TastyCam: During her formative years, Fleet often fooled his daughter by rotating the mild, medium and painfully hot sauces at Mexican restaurants. Utilizing an 8-megapixel camera, integrated flash, and object recognition, Milieu will put an end to this type of japery by identifying everything on a blind individual's plate. Specialized algorithms and alerts are being developed for particularly pernicious mistakes including "clump of wasabi", "bay leaf" and "toothpick protruding from sandwich".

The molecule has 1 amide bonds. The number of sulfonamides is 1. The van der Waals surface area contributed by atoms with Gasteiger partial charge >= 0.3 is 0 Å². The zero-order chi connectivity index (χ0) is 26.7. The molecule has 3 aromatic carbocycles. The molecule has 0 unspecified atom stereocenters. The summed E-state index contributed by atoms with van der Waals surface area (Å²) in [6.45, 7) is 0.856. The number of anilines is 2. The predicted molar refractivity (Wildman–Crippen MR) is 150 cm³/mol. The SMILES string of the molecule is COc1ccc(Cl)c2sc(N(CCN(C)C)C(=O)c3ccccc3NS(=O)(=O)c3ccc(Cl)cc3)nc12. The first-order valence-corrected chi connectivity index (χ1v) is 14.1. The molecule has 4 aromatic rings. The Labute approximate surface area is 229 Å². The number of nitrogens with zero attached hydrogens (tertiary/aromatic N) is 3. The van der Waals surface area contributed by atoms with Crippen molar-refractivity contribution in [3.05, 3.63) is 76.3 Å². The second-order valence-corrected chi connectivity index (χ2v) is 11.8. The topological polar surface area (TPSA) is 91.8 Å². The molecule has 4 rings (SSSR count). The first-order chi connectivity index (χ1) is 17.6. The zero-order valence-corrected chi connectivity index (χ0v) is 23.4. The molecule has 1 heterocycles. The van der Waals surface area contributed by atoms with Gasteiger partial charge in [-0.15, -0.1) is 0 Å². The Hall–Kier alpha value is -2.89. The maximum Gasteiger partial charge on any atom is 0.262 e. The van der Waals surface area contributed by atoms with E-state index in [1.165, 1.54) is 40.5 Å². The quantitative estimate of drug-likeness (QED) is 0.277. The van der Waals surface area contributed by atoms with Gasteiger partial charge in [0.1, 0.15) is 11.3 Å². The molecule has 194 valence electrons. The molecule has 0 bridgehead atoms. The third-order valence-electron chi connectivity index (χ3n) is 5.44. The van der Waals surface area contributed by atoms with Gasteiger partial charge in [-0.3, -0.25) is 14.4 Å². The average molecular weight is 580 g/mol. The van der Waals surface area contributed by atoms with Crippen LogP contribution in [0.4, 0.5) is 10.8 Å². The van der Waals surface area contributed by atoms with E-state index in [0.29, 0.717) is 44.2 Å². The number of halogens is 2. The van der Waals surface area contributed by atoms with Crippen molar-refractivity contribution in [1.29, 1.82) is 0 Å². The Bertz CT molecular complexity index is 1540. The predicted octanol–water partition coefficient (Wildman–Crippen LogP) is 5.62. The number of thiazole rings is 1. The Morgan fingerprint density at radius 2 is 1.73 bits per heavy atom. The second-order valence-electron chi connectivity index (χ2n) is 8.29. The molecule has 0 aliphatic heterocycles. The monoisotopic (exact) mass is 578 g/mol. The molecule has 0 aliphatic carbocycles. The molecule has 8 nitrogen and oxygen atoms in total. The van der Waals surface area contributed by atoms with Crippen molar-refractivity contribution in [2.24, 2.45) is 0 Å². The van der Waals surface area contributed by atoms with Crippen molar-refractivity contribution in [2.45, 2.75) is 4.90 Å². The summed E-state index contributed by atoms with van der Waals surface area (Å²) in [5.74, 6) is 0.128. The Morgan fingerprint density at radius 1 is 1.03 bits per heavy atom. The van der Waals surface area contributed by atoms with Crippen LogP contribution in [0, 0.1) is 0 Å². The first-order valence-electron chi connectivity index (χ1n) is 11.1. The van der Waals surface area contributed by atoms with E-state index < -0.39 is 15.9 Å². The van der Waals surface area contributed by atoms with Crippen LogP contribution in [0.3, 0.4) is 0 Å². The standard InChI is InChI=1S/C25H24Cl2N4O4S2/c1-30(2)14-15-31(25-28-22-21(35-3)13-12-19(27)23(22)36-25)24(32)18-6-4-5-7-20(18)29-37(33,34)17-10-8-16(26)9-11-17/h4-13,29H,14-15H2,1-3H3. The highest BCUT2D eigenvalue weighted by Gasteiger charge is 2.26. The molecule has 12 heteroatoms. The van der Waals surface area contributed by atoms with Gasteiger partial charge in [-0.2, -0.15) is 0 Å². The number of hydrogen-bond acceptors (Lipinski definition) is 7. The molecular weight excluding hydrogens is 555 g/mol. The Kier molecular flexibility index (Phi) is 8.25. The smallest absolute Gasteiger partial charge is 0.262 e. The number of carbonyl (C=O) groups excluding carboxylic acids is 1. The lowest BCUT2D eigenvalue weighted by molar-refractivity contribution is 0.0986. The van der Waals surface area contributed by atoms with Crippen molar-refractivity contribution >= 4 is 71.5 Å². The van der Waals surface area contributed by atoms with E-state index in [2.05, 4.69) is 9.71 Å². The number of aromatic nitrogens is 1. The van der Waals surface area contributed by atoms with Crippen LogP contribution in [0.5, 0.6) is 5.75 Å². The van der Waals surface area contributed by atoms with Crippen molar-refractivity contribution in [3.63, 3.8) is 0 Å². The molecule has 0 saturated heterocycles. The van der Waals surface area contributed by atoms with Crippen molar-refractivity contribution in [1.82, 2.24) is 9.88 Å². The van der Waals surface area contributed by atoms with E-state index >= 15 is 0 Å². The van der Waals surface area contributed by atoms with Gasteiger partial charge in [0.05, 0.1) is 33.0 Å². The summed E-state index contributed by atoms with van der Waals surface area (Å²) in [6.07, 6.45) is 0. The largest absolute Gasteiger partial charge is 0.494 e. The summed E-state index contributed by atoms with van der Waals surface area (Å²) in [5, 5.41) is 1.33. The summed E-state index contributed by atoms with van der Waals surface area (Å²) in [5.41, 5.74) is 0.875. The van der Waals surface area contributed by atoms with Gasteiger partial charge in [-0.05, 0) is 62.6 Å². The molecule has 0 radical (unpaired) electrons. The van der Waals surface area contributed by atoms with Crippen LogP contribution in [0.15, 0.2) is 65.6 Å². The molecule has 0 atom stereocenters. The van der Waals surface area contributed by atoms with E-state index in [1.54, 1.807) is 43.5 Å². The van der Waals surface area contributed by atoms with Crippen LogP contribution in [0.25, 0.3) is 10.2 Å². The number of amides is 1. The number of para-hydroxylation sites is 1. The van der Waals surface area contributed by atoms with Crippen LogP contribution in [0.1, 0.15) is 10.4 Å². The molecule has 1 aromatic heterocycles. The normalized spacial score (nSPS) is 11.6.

Conversant: "not everyone recognizes a cane or a dog or the eyes that are crossed," points out Fleet. "It's important to be able to communicate someone's needs to a range of different people particularly in the cities where not a whole lot of people are speaking English". Drawing on APIs for web-based translation, Milieu will first capture a sample of a person's speech and determine the language he or she is speaking. "This challenge turned out to be trivial," comments Fleet, "once we realized that the sighted public, regardless of nationality, is only going to be saying a limited number of things when they encounter someone who's blind. "Which way are you trying to go?" for example, or "Be careful". Or a lot of the time they'll remark to someone else with whatever the word is for "blind" in their language. Actually a lot of the work of compiling those types of utterances was done for us a while back in an IOS app called "Simulated Sighted Stranger" which unfortunately got pulled from the App store. That app was ahead of its time and we aim to pick up right where it left off. , With that kind of predictive database, we're able to match what a sighted person is saying as they first approach a blind person with a predictable phrase about 97% of the time." Once this is done, Milieu's Conversant app presents its blind handler and sighted conversation partner with an interface for chatting. "It's groundbreaking in a way," says Fleet. "There's no population I can think of that, just by showing up, can so completely box in what a total stranger is likely to say. We can capitalize on that and really get a dialog going."